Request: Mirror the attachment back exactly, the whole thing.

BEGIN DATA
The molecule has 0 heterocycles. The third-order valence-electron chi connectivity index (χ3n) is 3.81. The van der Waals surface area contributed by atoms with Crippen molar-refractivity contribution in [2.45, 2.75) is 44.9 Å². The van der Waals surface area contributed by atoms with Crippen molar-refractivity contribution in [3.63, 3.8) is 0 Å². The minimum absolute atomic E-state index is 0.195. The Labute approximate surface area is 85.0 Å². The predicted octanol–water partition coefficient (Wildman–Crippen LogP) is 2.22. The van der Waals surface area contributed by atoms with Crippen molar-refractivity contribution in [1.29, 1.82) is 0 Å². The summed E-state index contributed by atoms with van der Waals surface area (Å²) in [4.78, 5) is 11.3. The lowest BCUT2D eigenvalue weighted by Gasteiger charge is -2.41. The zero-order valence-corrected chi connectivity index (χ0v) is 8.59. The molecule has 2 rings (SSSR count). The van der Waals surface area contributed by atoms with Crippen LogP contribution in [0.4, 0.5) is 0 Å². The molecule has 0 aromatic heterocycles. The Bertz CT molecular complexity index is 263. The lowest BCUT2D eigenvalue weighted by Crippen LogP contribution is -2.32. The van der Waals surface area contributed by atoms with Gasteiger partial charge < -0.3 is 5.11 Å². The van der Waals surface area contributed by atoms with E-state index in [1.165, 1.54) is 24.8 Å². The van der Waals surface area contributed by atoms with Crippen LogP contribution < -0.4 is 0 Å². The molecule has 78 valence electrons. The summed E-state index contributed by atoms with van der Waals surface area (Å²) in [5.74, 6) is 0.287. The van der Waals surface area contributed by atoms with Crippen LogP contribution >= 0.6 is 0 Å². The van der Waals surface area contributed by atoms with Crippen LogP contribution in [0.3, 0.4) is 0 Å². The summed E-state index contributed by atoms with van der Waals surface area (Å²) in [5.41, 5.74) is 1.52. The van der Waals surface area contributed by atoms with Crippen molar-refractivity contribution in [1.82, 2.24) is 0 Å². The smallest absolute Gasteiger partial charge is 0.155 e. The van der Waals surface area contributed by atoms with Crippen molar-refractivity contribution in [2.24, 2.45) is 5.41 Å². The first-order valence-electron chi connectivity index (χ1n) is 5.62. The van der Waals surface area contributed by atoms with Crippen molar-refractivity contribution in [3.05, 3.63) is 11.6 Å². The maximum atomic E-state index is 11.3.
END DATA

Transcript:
The molecule has 0 heterocycles. The third-order valence-electron chi connectivity index (χ3n) is 3.81. The van der Waals surface area contributed by atoms with Crippen molar-refractivity contribution in [2.45, 2.75) is 44.9 Å². The van der Waals surface area contributed by atoms with Crippen molar-refractivity contribution in [3.63, 3.8) is 0 Å². The minimum absolute atomic E-state index is 0.195. The Labute approximate surface area is 85.0 Å². The predicted octanol–water partition coefficient (Wildman–Crippen LogP) is 2.22. The van der Waals surface area contributed by atoms with Crippen molar-refractivity contribution in [1.29, 1.82) is 0 Å². The summed E-state index contributed by atoms with van der Waals surface area (Å²) in [4.78, 5) is 11.3. The lowest BCUT2D eigenvalue weighted by Gasteiger charge is -2.41. The zero-order valence-corrected chi connectivity index (χ0v) is 8.59. The molecule has 2 rings (SSSR count). The van der Waals surface area contributed by atoms with Crippen LogP contribution in [0.4, 0.5) is 0 Å². The molecule has 0 aromatic heterocycles. The Bertz CT molecular complexity index is 263. The lowest BCUT2D eigenvalue weighted by Crippen LogP contribution is -2.32. The van der Waals surface area contributed by atoms with Gasteiger partial charge < -0.3 is 5.11 Å². The van der Waals surface area contributed by atoms with E-state index in [1.165, 1.54) is 24.8 Å². The van der Waals surface area contributed by atoms with Crippen LogP contribution < -0.4 is 0 Å². The molecule has 78 valence electrons. The summed E-state index contributed by atoms with van der Waals surface area (Å²) in [5.74, 6) is 0.287. The van der Waals surface area contributed by atoms with Crippen LogP contribution >= 0.6 is 0 Å². The van der Waals surface area contributed by atoms with Crippen LogP contribution in [0.3, 0.4) is 0 Å². The summed E-state index contributed by atoms with van der Waals surface area (Å²) in [5.41, 5.74) is 1.52. The van der Waals surface area contributed by atoms with Crippen molar-refractivity contribution in [1.82, 2.24) is 0 Å². The smallest absolute Gasteiger partial charge is 0.155 e. The van der Waals surface area contributed by atoms with Crippen molar-refractivity contribution in [2.24, 2.45) is 5.41 Å². The first-order valence-electron chi connectivity index (χ1n) is 5.62. The van der Waals surface area contributed by atoms with Crippen molar-refractivity contribution in [3.05, 3.63) is 11.6 Å². The maximum atomic E-state index is 11.3.